The Maya Devi Temple holds great religious importance for the follower of Hindu religion. It is said that a vital part of Goddess Sati had fallen at this place during the process of divine dismemberment. The temple is also regarded as one of the Siddhapethas dedicated to the Adhisthatri Devi of Haridwar.

Bazaars:
Haridwar is also famous for its local bazaars or markets. The main Haridwar bazaar is a long, winding street, probably the oldest part of the town, free of all vehicular traffic. The road is no more than four yards wide. The shops spill over with sweets, pickles, bead necklaces, clay images of the gods, Shiva lingams, sacred texts, ritual designs, and pictures of the gods, gurus and gotamas in vibrant technicolour. You can also indulge in some items made of shells, pearls, rudraksha beads, and cane, jewellery like bangles, chains, earring etc.

Excursions From Hassan:

Chila Wildlife Sanctuary:
The Chila Wildlife Sanctuary is situated at a distance of 10 km away from Haridwar. It is a part of the Rajaji National Park and houses a good number of rare Himalayan flora and fauna. The sanctuary remains closed for tourists from June 15 to November 15 every year.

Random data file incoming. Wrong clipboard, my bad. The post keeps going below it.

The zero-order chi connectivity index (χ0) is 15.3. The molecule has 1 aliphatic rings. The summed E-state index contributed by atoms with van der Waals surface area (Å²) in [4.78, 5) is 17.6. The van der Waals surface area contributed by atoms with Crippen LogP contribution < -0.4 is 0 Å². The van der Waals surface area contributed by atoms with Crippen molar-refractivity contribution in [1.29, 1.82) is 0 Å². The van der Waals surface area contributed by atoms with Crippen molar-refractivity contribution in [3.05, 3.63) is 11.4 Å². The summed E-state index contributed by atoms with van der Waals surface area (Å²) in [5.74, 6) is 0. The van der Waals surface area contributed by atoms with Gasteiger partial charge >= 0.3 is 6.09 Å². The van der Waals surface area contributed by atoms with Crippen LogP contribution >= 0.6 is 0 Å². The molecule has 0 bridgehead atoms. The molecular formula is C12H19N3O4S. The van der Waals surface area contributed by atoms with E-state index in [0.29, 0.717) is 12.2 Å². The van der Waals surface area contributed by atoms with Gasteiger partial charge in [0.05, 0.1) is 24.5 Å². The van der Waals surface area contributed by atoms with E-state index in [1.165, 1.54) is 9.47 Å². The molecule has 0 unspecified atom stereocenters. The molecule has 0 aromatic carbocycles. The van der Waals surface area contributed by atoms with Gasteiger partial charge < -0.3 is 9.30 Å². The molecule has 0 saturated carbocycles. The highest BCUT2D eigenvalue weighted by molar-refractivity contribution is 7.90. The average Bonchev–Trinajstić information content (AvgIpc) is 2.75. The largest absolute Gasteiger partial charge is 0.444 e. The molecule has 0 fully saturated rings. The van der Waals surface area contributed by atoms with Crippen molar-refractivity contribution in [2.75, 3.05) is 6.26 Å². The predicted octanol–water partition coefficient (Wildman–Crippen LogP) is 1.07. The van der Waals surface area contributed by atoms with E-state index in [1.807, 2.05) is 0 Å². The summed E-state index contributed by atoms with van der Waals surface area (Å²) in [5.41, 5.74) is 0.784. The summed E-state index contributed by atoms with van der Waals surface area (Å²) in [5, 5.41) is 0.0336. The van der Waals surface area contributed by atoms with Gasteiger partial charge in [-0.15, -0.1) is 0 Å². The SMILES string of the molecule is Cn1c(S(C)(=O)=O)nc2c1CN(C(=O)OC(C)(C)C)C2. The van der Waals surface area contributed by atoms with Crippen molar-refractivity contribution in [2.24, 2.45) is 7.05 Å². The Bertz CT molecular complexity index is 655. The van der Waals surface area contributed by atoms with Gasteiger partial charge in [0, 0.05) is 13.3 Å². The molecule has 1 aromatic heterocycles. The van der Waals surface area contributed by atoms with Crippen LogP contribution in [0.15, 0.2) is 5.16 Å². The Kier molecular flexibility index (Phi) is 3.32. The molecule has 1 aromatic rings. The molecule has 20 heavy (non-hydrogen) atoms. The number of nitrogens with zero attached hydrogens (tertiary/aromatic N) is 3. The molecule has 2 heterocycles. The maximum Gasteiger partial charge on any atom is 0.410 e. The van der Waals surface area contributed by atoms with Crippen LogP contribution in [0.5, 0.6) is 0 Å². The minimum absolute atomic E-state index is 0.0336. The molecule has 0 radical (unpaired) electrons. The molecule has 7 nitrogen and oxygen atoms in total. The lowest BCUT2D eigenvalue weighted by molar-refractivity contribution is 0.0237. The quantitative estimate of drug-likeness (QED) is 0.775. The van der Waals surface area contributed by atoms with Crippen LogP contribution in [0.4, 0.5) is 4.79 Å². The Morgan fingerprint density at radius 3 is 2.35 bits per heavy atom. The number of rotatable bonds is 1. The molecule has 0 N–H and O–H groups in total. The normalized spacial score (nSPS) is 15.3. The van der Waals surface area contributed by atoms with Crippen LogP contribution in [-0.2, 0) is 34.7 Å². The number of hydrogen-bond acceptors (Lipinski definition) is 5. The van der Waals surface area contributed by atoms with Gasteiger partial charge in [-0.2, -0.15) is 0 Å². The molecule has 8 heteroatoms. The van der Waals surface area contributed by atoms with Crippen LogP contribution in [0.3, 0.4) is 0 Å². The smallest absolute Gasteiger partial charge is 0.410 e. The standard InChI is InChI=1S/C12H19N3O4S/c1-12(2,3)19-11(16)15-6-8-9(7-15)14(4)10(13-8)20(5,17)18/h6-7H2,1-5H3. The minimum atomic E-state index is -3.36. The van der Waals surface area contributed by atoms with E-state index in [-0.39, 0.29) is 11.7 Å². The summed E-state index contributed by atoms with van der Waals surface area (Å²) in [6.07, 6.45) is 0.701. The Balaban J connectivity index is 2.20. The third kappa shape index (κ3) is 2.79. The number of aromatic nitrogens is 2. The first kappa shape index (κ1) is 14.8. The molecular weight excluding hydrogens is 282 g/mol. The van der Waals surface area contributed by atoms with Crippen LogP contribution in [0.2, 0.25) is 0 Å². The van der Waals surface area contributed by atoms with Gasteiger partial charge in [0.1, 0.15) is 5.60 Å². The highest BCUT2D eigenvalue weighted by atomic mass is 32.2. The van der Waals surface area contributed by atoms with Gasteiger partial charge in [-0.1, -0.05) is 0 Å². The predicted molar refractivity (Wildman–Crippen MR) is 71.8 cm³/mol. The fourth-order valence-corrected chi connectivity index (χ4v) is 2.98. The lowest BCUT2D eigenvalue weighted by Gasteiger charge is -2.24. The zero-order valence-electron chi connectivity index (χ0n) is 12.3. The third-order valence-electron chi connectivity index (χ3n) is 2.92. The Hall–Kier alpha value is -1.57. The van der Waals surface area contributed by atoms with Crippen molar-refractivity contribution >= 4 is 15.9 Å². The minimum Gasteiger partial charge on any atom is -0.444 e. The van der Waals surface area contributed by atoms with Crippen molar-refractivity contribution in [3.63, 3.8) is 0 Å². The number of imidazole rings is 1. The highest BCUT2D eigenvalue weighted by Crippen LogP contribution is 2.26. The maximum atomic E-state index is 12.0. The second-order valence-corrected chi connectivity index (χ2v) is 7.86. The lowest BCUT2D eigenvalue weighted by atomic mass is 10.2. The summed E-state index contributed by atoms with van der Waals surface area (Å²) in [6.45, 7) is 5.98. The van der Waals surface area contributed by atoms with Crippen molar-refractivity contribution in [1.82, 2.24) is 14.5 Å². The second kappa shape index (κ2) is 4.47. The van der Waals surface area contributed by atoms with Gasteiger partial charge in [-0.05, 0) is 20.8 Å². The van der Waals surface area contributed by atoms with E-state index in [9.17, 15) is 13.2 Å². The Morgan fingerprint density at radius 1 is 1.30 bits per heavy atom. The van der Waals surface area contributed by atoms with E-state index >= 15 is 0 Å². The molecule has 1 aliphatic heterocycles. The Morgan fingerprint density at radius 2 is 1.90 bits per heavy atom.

Kanva Rishi Ashram:
Situated at a distance of 42 km from Haridwar, the Kanva Rishi Ashram lies along the forested road to Kotdwar. The Malini River flows by the ashram.

Neel Kantha:
As the name suggests, the Neel Kantha is a temple dedicated to Lord Shiva. It is situated at an altitude of 1,700 metres and takes around 4 hours on foot if you decide on to walk from Rishikesh. According to a legend, this is the place where lord Shiva drank the poison churned out of the cosmic ocean. The Shivratri fair held here is famous all over India.

Rishikesh:
If Haridwar is the town of temples, Rishikesh is the ashram capital of Hinduism. Located at the confluence of the Ganga and Chandrabhaga at a distance of 28 km from the Haridwar town, Rishikesh is a sacred spot where the great sage Raibhya performed penance and was granted an appearance by God in his ''Hrishikesh'' aspect. Rishikesh is today a centre of Vedic, yogic, herbal medication and meditation studies. Along the east bank of the river lies a succession of ashrams in serene surroundings: the river is beautiful, the air is fragrant with freshness and there is benediction in the air. Rishikesh is a place to be, not do.

Sapta Rishi Ashram:
Situated just a few kilometres from main Haridwar town, the Sapta Rishi Ashram makes an important excursion spot. As the name suggests, Sapta Rishi is believed to be the meditation ground of seven sages named Kashyap, Vashit, Atri, Vishwamitra, Jaindayani, Bhardwaj and Gautam. Legends say that the holy river Ganga didn/’t want to disturb the sages in their meditation and so she split herself into seven streams around each one of them keeping her flow intact.

Triveni Ghat:
Known for its religious significance, the Triveni Ghat is an important bathing ghat. Here people come to worship the river with milk and diyas. After sunset, priests perform religious rites and set floating lamps on the water to mark the aarti ceremony.